In the Middle Ages, two objects saw the light, which increased the distance between both contenders sides and transformed the strategies and war tactics: the crossbow and the longbows. Both apparatuses had been originated in previous ages, but it was in this period when they acquired their true value: to remove the hierarchies, because now anyone could kill, and to amplify the distance between the enemies. These weapons could be used from important distances and were lethal for the knights who were used to approaching with extreme ease to other knights.

The crossbow deserves special attention in this regard. The decree nº 29 of the 2nd Lateran Council on April 8, 1139, said the following: "We forbid from now on to turn to the deadly skills of the cross-bowers and archers who go against Christians and Catholics". Later on, Innocent III changed this prohibition, adding to the already mentioned decree: "with the exception of using them against the non-believers". This exception was an open door for different interpretations, more permissive,  regarding the utilization of such a deadly weapon.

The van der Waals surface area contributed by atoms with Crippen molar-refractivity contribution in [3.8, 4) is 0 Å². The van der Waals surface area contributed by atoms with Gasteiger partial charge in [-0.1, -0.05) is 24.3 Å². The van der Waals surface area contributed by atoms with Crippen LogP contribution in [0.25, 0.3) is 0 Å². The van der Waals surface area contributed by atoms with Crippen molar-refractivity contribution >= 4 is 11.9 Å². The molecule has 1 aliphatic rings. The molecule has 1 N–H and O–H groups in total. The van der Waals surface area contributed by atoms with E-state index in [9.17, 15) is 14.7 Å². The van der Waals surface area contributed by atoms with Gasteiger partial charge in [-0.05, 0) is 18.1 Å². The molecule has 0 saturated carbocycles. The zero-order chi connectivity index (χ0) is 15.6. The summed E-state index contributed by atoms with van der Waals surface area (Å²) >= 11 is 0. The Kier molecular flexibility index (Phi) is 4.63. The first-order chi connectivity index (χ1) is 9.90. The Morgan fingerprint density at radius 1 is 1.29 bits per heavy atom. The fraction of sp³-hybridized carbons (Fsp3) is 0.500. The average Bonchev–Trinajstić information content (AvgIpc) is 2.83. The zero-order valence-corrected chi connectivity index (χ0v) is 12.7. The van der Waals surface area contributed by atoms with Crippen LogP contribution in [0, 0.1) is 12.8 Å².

In European Monarchies, such as the Spanish Kingdom, where conflicts were very frequent, the king at the time, Ferdinand the Fourth, in the New Law of 1309, recommended the death penalty for those who used the crossbow as a cursed weapon that provided the arrow with an impetus capable of passing through the shields and the protections of the knights. All people who described it in the Middle Ages considered that "military art" had been matched with the devil, inventing an apparatus that could automatically kill, with no possibility of defense, anonymously and from an "unseemly" distance. However, the crossbow is, perhaps, the precedent of all long-range weapons, the precedent of all the following armament development.